13 December 2010
EFITA newsletter / 491 - European Federation for Information Technology in Agriculture, Food and the Environment
To read this newsletter on the efita.net web site...
Do not forget two submit your papers for the 8th EFITA and 8th WCCA conferences
11 - 14 July – PRAGUE
The key topic for EFITA/WCCA 2011 congress will be Rural Digital Agenda for 2020 and
ICT- technologies, and knowledge management for integrated and sustainable farm management in the whole world.
EGS-ABG: European Graduate School in Animal Breeding and Genetics
EGS-ABG offers high quality training in the field of animal breeding and genetics and provides fellowship opportunities for doctoral candidates (non-EU and EU).
13th International GCIRC Rapeseed Congress
5-9 June 2011 – PRAGUE
With some 650 abstracts submitted, the Scientific Committee is now working on the abstract evaluation which shall be finalised by end of this month.
The abstract acceptance notifications will thus be distributed to all authors by end of November 2010.
> Due to abstract evaluation still being in progress, the early registration deadline was moved to December 15, 2010. While registering, please make sure to confirm attendance of the social events included in your Registration Fee.
Please feel free to use the Online Registration.
New information is now published on the official website for both scientific and accompanying programme. Some of the menu content was changed and you will find the Congress Information tab now filled with all details necessary.
> The Preliminary Scientific Programme is available online and for download together with list of Confirmed Invited Speakers.
Please feel free to check section Preliminary Scientific Programme for further details.
> Detailed information on Specialised Trips are now published both for the Pre-congress Farm Trip (prior to the Congress) and Field Trip (upon conclusion of the Congress).
To get to know the magics of the city of Prague or the surroundings, One Day Excursions are now scheduled.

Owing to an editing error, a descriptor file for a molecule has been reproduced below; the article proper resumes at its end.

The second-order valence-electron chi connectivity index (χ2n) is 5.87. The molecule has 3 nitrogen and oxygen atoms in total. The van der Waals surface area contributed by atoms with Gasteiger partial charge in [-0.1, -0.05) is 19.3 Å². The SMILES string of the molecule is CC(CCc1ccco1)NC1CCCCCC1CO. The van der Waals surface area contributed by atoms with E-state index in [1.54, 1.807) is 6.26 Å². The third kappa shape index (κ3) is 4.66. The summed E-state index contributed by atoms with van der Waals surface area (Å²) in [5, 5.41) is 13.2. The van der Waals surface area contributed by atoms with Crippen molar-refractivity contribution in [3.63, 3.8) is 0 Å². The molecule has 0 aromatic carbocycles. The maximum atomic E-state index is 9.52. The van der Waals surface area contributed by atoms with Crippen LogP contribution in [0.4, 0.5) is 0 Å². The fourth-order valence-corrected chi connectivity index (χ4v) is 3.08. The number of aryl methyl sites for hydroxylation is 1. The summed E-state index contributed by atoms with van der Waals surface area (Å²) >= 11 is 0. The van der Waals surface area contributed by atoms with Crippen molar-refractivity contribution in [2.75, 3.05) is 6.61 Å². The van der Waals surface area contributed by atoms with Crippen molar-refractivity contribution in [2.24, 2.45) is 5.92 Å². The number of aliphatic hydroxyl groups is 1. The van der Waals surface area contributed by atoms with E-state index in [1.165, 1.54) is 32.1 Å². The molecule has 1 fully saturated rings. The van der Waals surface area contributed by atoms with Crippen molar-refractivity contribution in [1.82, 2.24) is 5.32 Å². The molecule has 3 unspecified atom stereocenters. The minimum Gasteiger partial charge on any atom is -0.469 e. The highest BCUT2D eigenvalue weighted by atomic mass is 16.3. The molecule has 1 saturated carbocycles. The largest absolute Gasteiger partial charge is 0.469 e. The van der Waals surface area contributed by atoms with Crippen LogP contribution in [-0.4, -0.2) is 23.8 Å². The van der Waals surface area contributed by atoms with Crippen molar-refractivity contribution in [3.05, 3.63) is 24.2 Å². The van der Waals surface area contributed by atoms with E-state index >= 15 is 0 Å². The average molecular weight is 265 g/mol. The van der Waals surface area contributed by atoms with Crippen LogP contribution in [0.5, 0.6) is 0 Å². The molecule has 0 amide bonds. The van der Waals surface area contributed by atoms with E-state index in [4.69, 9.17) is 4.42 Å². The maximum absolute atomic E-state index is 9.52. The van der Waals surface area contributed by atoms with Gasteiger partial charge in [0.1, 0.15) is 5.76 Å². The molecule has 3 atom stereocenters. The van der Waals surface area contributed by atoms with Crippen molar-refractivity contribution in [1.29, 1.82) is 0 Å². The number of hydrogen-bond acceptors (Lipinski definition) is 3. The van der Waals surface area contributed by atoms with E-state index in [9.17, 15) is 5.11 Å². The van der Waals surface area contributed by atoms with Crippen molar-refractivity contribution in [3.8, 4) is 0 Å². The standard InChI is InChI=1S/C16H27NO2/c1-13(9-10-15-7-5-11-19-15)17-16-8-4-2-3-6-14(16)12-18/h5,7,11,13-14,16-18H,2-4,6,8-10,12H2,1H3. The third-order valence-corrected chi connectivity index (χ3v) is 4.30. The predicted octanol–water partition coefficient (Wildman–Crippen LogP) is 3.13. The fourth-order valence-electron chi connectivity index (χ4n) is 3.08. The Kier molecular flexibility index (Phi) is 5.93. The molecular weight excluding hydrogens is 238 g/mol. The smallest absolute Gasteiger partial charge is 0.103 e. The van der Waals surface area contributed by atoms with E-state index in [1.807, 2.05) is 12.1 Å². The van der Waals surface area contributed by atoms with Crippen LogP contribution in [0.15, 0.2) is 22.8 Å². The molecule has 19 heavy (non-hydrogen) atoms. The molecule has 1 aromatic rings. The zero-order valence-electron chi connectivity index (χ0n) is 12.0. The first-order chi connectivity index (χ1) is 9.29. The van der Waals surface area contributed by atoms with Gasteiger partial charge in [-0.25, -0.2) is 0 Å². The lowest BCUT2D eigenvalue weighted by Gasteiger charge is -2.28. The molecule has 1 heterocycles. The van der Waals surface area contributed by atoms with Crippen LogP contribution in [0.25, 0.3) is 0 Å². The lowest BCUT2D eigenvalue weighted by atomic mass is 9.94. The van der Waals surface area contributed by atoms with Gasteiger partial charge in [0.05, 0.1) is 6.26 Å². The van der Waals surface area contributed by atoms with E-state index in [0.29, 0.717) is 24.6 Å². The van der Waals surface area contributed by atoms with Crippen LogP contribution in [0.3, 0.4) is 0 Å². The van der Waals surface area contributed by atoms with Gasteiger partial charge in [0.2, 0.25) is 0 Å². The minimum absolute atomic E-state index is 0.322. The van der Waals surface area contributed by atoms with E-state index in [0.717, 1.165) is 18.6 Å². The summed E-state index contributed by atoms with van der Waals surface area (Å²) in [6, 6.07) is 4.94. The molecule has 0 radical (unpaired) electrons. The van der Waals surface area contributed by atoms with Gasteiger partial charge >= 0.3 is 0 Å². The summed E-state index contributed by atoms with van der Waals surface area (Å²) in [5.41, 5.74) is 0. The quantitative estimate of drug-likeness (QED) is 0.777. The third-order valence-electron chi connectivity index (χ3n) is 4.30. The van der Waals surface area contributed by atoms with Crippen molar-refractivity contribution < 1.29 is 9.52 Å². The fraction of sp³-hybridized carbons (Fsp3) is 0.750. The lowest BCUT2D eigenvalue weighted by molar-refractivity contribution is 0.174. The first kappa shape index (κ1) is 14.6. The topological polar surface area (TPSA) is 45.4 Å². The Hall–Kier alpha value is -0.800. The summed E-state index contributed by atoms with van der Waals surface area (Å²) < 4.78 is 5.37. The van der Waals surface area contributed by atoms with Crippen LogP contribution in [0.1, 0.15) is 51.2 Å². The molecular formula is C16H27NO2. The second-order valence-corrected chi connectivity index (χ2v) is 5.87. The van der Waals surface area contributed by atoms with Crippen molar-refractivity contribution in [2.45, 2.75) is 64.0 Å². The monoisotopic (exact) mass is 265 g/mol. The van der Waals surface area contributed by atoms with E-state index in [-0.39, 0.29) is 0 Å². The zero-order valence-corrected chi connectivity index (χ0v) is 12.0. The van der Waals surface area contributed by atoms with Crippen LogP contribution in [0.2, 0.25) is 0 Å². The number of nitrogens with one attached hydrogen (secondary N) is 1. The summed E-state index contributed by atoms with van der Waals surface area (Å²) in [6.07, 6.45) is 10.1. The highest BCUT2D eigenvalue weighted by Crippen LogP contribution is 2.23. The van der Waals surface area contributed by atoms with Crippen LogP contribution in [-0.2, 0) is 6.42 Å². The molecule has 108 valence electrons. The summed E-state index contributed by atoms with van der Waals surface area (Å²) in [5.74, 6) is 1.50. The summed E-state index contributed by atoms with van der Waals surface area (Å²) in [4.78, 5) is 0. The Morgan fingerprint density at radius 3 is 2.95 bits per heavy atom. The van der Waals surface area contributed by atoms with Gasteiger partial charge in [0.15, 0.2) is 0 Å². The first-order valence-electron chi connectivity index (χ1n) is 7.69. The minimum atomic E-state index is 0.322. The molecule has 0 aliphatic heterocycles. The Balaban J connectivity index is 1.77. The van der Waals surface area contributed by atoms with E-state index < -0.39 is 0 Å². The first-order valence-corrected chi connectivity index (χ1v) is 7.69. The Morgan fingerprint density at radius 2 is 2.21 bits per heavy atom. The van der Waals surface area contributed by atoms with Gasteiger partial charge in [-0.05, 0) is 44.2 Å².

For those wishing to spend more time in the country or wishing to visit the neighbouring Germany, Two Day Excursions of Prosperous Saxony (Germany), Karlovy Vary and Cesky Krumlov (both Czech Republic) were prepared.
Please see the details of all trips and tours in section Accompanying Programme.
Due to high demand, new hotels were added to the website to provide the best Accommodation options.
Please see List of Hotels for more details on availability.
Contact: Laurencine LOT
How Can Africa Grow More Food? The Guardian (UK) - 03-Dec-2010
Rising food prices are focusing minds on Africa's agricultural output, and on whether or not technology is the best way to boost production
African agriculture has become the focus of extraordinary attention and interest. Yesterday a big report was launched by the Harvard academic Calestous Juma with the backing of several African presidents, and next week Chatham House in London is hosting a major conference on food security where the International Fund for Agriculture and Development (Ifad) is launching a new report on rural poverty.
Meanwhile Olivier De Schutter, the UN special rapporteur on the right to food, warned that the current UN climate summit in Cancun needs to launch a "Green Marshall Plan for Agriculture" or risk a possible 40% increase in emissions by 2030 if current agricultural methods are extended.
Rising food prices and terrible future scenarios of the impact of climate change on food production, are focusing minds on what is perceived as Africa's huge untapped potential for agriculture. This week yet another report from the International Food Policy Research Institute warns that climate change could push prices up by 130%, and calls for unprecedented human ingenuity to meet the challenge of feeding a burgeoning population.
Some of this renewed interest from around the world is self interest; countries eyeing Africa as a source of food, which is prompting an unprecedented rush to buy or lease land. But the foreign interest is matched by that of many African countries keenly aware that improving agricultural productivity is key to entrenched problems of poverty on average 64% of Africans depend on agriculture for their income and hunger.